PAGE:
Norton Backs Street Activism on D.C. Statehood
James Wright | 9/25/2013, 3 p.m.
The District's delegate to the U.S. Congress said recently that she supports D.C. statehood activists taking aggressive, yet peaceful actions to obtain full citizenship.
Eleanor Holmes Norton (D), who is known for her methodical and professional manner in conducting business, said at her Congressional Black Caucus Foundation’s 43rd Annual Legislative Conference’s issue forum on D.C. statehood on Thursday, Sept. 19, that if District residents peacefully demonstrate at the U.S. Capitol to fight for their rights as citizens, she is behind them fully.
"Women won the right to vote in 1920 because they took to the streets and protested," Norton, 75, said. "Grassroots activists in this city need to go to the Capitol to let the Congress know that we in the District do not accept second-class citizenship."
Since the District won the right to limited self-government in 1973, there have been public demonstrations for D.C. statehood that have largely been peaceful. In 1993, D.C. Mayor Sharon Pratt Kelly was arrested on the grounds of the U.S. Capitol for protesting on behalf of D.C. statehood.
In April 2011, D.C. Mayor Vincent Gray and some members of the D.C. Council and District residents were arrested next to the Dirksen Senate Office Building for supporting D.C. statehood. While these incidents have drawn some attention from the international media, no momentum for District statehood has been sustained and the movement has gone back to its lethargic state.
D.C. Council member Marion Barry (D-Ward 8) has similarly suggested several times that the best way to get the attention of U.S. representatives and senators are to go to their offices and stage a sit-in. It is an idea that of which Norton is open.
"People have to remember that I am a member of Congress and I cannot lobby on behalf of statehood," she said. "It is the citizens who need to do that."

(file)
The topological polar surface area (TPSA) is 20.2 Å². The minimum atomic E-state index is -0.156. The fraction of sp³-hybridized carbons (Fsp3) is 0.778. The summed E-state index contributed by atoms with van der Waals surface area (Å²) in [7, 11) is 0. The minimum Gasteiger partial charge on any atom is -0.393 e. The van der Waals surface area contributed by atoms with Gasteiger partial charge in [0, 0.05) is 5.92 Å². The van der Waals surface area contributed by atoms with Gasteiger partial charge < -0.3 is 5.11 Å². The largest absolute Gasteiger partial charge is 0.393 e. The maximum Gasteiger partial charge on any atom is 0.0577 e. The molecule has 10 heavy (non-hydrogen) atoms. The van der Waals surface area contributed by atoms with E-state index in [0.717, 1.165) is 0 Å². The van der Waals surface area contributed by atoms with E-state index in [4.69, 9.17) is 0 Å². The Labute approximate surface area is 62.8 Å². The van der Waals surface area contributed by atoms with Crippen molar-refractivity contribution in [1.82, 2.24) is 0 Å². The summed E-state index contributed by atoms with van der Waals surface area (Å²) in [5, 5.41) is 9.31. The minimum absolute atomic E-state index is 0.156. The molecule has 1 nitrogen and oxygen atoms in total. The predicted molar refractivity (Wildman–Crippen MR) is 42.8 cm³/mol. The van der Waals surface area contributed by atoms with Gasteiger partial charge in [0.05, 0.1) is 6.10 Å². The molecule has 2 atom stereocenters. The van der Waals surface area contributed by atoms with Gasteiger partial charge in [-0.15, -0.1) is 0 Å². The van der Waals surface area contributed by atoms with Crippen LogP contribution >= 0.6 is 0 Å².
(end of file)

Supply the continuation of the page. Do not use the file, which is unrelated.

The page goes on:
Kimberly Perry, executive director of DC Vote, an organization that is working to get Congress to grant District residents full citizenship, spoke at the issue forum on the legislative and legal history of the fight for D.C. voting and statehood.
Perry, 42, talked about the 1978 constitutional amendment that fell short of ratification and the historic 1993 D.C. Statehood bill sponsored by Norton that did not pass but generated a great deal of discussion, in addition to others that did not pass.
Perry said that a mass protest by District residents on the U.S. Capitol is a great idea but participation would be needed.
"We would need bodies in order to do that," she said. "Right now, our organization is focused on educating people about statehood.”
Perry said that it is not right for the nation's leaders not to talk about the District having full citizenship.
"You cannot talk about democracy in Egypt and Ethiopia and not talk about democracy here in the city," Perry said.
Norton expressed disappointment that President Obama did not talk about D.C. statehood-which he does support-at the Wed., Aug. 28 March on Washington, but praised former president Jimmy Carter who did. She also said that retrocession of the District into Maryland "made no sense."
"Maryland does not want the District and you cannot impose something like that on a state without its approval," she said.
Perry said that if statehood is achieved, it will be because of the efforts of the average District resident.
"Each District resident is an ambassador for D.C. voting rights," she said. "We beg you; go spread the word to your family and friends across the country."